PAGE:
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Education news and notes from Tampa Bay and Florida

Expect 'full and open' budget debate in Florida Senate, education appropriations chairman says

Senate PreK-12 Appropriations chairman David Simmons

Senate PreK-12 Appropriations chairman David Simmons

Despite talk of a done budget deal, Florida senators will have a thorough debate over the education funding issues that have been sent to a three-day legislative special session this week, a key lawmaker told the Gradebook.

"In other words, we're going to do our job," said Sen. David Simmons, chairman of the Senate PreK-12 Appropriations Subcommittee.

Simmons has contended that the legislature did not meet that standard during its regular spring session, when it accepted a major education conforming bill (HB 7069) that leaders crafted in private. He voted against the bill after handling it on the floor but offering weak support of it, at one point telling senators to vote their conscience.

With talk of a veto swirling, Gov. Rick Scott and House Speaker Richard Corcoran worked out a tradeoff where each would win some of his priorities, and then presented the ideas to Senate President Joe Negron. The concept, revealed Friday, now heads to the full Legislature.

After discussions with several senators, Simmons said he was assured a "full and open process" rather than a rubber stamping activity.

"Whatever comes to the Senate, I'm told it will be subject to the Senate's review, analysis, debate and ultimate vote," he said. "If we don't vote in the form sent over to us, we've got time to do it better. If it doesn't happen, it will be a victory for the democratic, open process. ... I am not afraid of having to come back. I am not afraid of the debate."

Simmons said he will continue to attempt to add reconsideration and revision of HB 7069, which has not yet been sent to Scott, to the special session call. He said the bill has some good ideas in it, but "the bad parts unfortunately outweigh the good."

He noted, for instance, that the legislation on one hand aims to provide incentives for top teachers to work in the state's lowest performing schools, but on the other creates major discincentives for heading to those schools, such as threatening them with closure after two years of poor performance.

"The goal is lost in the implementation," Simmons said, stressing he wants to help children in low-income areas get the help they deserve.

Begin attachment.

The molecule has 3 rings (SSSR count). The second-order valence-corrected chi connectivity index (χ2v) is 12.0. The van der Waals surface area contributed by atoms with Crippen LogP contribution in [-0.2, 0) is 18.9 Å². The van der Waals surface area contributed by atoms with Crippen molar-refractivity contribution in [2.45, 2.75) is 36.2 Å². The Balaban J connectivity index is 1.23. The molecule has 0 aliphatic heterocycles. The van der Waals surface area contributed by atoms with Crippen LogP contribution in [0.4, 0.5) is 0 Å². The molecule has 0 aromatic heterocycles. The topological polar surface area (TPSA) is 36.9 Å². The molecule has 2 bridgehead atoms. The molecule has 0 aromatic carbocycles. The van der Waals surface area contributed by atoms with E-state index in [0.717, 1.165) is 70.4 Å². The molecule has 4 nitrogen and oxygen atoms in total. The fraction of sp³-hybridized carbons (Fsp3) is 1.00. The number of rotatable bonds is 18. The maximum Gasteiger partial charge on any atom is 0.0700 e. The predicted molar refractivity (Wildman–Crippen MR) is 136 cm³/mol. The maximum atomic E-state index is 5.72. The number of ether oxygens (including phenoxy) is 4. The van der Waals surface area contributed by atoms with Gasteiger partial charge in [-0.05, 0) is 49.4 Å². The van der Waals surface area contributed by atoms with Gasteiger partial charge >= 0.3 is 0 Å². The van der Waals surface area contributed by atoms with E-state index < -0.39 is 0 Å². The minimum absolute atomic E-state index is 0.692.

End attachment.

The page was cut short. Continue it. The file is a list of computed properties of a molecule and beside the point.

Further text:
He suggested that improvement of HB 7069 would be better than killing it, but added, "it's got to be gotten rid of unless we can improve it."

Advocacy groups continue to pressure lawmakers and Scott on both the budget and HB 7069 as the special session approaches.

4:50 PM UPDATE: Senate Appropriations Chairman Jack Latvala has filed budget bills that are not the same as the House versions. (SB 2500A, SB 2502A).

In a memo to senators, Latvala indicated that some of the $215 million in revenue added to public education would come from local property tax revenue on new construction, something the House has resisted as a new tax. He said the FEFP formula calculations from the regular session had not changed.

In a separate memo to senators, Senate President Joe Negron made clear that he had made no agreement dictating the outcome of the special session.

"Nor have I made any agreement to limit the subject matter to the issues listed in the Governor's proclamation," Negron wrote. "As always, any Senator may file legislation within, or outside of, the current proclamation for consideration by the Senate. Legislation outside of the call requires a two-thirds vote of the membership for introduction."

He further suggested that the Senate might seek to override some of the governor's higher education budget vetoes.

Speaker Richard Corcoran released a statement after the Senate position came out. He said: 

"We stand with the Governor in his commitment to increase funding for our K-12 public schools and creating more jobs. But Instead of addressing jobs, honoring the will of the people in passing medical marijuana, or taking care of our public school children, the Senate President wants a massive property tax increase, wants to weaken accountability provisions for VISIT FL and EFI, and wants to raid reserves to give to hospital CEOs. Needless to say, the House is not raising taxes, not softening accountability rules, and not borrowing against reserves to pay for corporate giveaways. And without question the House will not allow funding for our schoolchildren to be held hostage to pork barrel spending and special interest demands."

The House Appropriations Committee is scheduled to meet at 2 p.m. Wednesday to consider its legislation. The Senate Appropriations Committee is set to meet at 4 p.m.

[Last modified: Tuesday, June 6, 2017 5:00pm]


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